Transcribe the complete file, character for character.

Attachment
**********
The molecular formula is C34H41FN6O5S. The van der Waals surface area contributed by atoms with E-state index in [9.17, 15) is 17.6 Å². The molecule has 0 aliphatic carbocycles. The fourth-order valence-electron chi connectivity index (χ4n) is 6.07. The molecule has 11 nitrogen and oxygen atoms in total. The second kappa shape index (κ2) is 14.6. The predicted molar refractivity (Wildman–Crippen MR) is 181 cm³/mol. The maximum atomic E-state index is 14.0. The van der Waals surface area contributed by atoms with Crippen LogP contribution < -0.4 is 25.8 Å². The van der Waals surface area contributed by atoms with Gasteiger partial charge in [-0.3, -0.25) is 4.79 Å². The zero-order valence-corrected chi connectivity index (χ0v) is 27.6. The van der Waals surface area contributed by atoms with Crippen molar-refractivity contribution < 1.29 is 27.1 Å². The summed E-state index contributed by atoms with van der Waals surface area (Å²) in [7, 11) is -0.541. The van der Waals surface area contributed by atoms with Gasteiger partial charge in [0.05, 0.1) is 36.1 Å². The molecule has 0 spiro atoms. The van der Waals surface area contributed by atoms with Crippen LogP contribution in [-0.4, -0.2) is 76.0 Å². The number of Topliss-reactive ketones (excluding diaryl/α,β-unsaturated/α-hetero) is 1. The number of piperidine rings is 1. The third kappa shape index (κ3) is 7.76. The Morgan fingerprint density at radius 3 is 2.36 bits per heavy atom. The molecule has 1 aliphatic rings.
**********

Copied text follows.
The molecular formula is C34H41FN6O5S. The van der Waals surface area contributed by atoms with E-state index in [9.17, 15) is 17.6 Å². The molecule has 0 aliphatic carbocycles. The fourth-order valence-electron chi connectivity index (χ4n) is 6.07. The molecule has 11 nitrogen and oxygen atoms in total. The second kappa shape index (κ2) is 14.6. The predicted molar refractivity (Wildman–Crippen MR) is 181 cm³/mol. The maximum atomic E-state index is 14.0. The van der Waals surface area contributed by atoms with Crippen LogP contribution < -0.4 is 25.8 Å². The van der Waals surface area contributed by atoms with Gasteiger partial charge in [-0.3, -0.25) is 4.79 Å². The zero-order valence-corrected chi connectivity index (χ0v) is 27.6. The van der Waals surface area contributed by atoms with Crippen molar-refractivity contribution < 1.29 is 27.1 Å². The summed E-state index contributed by atoms with van der Waals surface area (Å²) in [7, 11) is -0.541. The van der Waals surface area contributed by atoms with Gasteiger partial charge in [0.05, 0.1) is 36.1 Å². The molecule has 0 spiro atoms. The van der Waals surface area contributed by atoms with Crippen LogP contribution in [-0.4, -0.2) is 76.0 Å². The number of Topliss-reactive ketones (excluding diaryl/α,β-unsaturated/α-hetero) is 1. The number of piperidine rings is 1. The third kappa shape index (κ3) is 7.76. The Morgan fingerprint density at radius 3 is 2.36 bits per heavy atom. The molecule has 1 aliphatic rings.